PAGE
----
Susan Asbell (Courtesy of The Philadelphia Inquirer)
To her friends, Susan Asbell was a dynamo, role model, and a "larger than life" figure known for infectious energy and leadership.
"If she took on a cause, that cause was lucky because she was absolutely passionate," said a longtime friend, Phyllis Pearl, superintendent of elections for Camden County. "She gave 150 percent and made sure you gave 150 percent."
Asbell, 68, a Camden native, was vice president and president-elect of the board of trustees of the Boys and Girls Club of Camden County. A resident of Cherry Hill and Margate, she led efforts to hold the club's annual Thanksgiving dinner. "Susan would beg, borrow, and steal from anyone she could," Pearl said. "Some things, we cooked, and some, we re-heated. She truly made it an experience."
Executive director Bernadette Shanahan said: "She was a powerful force - and she changed lives."
Part of what drove Asbell was a spiritual side that grew as a member of Congregation Beth El, said Senior Rabbi Aaron Krupnick. "She was a very religious person," Krupnick said, "a presence."
She was a member of the ritual committee and headed a committee that comforted and prepared meals for mourners. As a member of Beth El's sacred (burial) society - she and others washed and prepared the bodies of female members of the congregation the night before burial, a practice thousands of years old.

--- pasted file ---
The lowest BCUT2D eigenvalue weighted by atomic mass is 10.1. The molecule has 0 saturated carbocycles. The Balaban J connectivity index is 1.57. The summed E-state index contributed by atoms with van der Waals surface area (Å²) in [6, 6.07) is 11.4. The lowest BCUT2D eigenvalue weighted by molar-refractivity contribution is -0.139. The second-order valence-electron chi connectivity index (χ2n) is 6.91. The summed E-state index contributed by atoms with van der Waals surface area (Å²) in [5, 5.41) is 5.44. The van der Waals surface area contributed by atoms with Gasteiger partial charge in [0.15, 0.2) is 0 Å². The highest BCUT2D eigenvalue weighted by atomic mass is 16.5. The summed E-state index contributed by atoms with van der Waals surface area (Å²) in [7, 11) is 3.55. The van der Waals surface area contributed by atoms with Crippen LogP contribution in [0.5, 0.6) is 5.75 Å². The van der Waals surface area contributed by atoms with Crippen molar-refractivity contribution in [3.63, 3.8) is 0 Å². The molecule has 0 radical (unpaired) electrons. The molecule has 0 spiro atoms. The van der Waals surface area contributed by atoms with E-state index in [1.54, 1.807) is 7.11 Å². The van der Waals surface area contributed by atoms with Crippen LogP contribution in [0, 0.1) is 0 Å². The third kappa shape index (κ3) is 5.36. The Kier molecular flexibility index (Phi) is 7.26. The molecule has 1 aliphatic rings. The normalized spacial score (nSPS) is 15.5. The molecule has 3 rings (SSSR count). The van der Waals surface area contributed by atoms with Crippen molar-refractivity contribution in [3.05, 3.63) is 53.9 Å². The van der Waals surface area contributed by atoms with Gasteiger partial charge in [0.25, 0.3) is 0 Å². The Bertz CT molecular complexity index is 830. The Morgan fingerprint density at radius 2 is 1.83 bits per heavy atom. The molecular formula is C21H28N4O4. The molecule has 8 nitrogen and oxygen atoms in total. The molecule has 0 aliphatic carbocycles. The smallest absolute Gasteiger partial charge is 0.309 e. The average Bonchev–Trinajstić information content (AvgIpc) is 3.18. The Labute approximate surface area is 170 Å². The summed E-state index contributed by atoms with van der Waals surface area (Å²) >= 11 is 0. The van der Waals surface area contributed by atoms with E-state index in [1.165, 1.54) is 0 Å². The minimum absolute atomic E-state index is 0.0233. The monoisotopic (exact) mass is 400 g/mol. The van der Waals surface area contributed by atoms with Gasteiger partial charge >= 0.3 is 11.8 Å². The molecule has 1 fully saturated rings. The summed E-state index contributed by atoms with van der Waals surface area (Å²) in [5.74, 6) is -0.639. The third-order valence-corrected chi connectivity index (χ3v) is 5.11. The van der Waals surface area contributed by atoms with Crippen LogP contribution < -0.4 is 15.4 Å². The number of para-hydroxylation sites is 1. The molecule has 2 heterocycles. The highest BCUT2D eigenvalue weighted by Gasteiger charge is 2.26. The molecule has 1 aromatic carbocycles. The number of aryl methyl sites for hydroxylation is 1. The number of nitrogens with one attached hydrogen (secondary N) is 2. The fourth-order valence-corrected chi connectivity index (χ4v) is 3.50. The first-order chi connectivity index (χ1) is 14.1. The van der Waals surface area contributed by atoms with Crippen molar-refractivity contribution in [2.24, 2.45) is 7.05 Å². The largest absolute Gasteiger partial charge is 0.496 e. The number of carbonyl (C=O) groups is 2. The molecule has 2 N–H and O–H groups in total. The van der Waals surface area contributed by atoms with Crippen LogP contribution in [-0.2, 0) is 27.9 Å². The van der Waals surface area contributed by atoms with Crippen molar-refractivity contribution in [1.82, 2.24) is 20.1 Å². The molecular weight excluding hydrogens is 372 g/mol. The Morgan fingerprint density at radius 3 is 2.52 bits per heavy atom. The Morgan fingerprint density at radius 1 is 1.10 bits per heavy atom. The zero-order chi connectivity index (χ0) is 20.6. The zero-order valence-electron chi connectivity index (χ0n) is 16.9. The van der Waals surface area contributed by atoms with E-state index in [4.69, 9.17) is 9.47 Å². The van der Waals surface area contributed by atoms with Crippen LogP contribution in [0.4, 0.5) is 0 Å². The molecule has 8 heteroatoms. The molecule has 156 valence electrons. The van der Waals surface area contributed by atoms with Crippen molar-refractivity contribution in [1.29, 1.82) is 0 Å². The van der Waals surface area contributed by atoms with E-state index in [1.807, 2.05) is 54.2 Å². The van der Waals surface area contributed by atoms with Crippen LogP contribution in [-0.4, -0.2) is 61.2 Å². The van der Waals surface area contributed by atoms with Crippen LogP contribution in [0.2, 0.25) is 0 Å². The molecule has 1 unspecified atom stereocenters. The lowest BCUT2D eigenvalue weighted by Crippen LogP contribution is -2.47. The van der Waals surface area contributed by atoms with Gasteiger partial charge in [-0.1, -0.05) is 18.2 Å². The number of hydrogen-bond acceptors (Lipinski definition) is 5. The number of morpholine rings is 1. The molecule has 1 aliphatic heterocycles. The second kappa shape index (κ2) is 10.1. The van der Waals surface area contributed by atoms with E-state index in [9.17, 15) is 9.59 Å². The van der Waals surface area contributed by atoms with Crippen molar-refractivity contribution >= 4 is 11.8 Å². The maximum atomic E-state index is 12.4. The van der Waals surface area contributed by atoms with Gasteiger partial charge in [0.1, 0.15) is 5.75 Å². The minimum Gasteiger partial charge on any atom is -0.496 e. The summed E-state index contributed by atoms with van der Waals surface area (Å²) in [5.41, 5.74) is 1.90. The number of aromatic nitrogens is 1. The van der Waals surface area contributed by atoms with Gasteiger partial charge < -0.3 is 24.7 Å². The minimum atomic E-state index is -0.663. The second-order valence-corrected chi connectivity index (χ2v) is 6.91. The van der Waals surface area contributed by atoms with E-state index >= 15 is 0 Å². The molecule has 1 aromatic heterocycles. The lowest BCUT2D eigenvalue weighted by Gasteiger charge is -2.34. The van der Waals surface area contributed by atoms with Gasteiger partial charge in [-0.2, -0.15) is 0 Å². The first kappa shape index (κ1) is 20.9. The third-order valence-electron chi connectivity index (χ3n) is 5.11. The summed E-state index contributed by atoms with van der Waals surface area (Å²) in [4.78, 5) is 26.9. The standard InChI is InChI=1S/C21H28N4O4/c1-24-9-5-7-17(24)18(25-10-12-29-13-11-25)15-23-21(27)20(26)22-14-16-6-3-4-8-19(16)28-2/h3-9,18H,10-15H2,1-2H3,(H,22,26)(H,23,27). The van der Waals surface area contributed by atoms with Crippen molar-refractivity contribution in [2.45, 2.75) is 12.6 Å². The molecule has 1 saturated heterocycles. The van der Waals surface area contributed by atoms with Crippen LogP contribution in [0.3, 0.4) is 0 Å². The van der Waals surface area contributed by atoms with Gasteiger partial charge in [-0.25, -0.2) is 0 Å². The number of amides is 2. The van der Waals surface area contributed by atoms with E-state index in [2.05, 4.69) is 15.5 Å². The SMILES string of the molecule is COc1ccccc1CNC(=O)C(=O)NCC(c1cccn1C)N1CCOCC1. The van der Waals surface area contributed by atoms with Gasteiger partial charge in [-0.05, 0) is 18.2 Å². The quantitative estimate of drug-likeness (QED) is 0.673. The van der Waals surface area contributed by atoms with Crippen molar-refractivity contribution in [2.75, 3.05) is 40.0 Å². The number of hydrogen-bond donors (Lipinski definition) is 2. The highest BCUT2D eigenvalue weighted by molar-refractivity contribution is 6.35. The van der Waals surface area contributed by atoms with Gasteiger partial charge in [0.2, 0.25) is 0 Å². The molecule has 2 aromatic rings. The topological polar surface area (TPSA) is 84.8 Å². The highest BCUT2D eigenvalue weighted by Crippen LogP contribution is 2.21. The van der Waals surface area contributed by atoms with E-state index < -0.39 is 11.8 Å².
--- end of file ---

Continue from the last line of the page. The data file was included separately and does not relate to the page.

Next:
Beth El member Karin Elkis, said Asbell exemplified the biblical "Woman of Valor" or Eshet Chayil in Hebrew. "Her value is beyond pearls," the verses say. "She extends her hands to the poor, and reaches out her hand to the needy."
The poem "is old, but in Susan's case, it translates to today," said Elkis, chief of staff for the senate majority office in Trenton.
Asbell is survived by her husband, former Camden County Prosecutor Samuel Asbell; a son, Steven; a daughter, Stacy; a brother, Andrew Kushner; and three grandchildren.
Courtesy of The Philadelphia Inquirer.